The PT and INR is in essence the same test. The substances used to do the test vary somewhat and a person’s PT may vary slightly from laboratory to laboratory.
The INR is a highly-controlled version of the PT using standardised ingredients and the results are exactly reproducible no matter which laboratory or in which country the test is performed. The INR is specifically used to measure the exact effect of warfarin in the blood. It can also measure the effects of vitamin K deficiency (warfarin works by inactivating vitamin K and hence the activity of several vitamin K-dependent clotting factors in the blood). By standardising the INR, a healthcare professional can adjust the dose of warfarin to give the appropriate degree of anticoagulation. The higher the INR the less likely a person is to clot, but the more likely they are to bleed. Many patients have a target INR of 2.0 – 3.0, considered an ideal compromise between reducing the chances of clot formation whilst being safe with respect to bleeding. The target range may be lower or higher than this depending on individual circumstances.
The INR is a frequently performed test which is commonly quoted alongside a PT in a laboratory report. In some respects this is the same result but strictly the value of the INR is only in the accuracy with which it can measure the effect of warfarin, or severity of vitamin K deficiency.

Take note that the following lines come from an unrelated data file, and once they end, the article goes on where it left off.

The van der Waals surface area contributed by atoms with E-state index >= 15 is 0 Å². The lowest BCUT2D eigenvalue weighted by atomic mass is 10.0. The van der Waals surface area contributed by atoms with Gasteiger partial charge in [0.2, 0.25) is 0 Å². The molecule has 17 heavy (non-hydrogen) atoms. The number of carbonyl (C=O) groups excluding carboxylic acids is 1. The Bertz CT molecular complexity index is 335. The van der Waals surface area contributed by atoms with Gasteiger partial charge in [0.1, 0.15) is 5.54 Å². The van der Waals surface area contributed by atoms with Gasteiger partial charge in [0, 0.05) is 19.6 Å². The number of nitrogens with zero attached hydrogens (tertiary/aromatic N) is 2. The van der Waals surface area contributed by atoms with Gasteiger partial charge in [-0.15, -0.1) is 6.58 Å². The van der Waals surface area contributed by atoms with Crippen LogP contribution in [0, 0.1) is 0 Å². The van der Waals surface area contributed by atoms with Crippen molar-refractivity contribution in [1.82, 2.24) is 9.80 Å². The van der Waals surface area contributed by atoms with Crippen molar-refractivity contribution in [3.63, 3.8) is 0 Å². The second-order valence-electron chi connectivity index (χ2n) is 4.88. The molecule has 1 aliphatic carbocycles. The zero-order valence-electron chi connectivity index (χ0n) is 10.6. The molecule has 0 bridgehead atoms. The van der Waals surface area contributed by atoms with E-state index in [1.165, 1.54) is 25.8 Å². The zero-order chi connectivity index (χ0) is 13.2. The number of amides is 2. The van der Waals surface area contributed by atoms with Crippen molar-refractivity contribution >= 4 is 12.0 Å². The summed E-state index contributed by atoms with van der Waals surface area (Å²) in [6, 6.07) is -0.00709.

Can I do this test at home?
Point of care testing (POCT) can be used to measure the INR in the clinic or at home instead of in a lab. This is done using a drop of blood from your fingertip instead of a venous blood sample, and can give an immediate result. Although it is more common for POCT to be performed in the clinic or pharmacy, some patients can self-monitor at home. However, it may be harder to guarantee the accuracy of tests performed at home. Ask your doctor whether home testing is appropriate for you.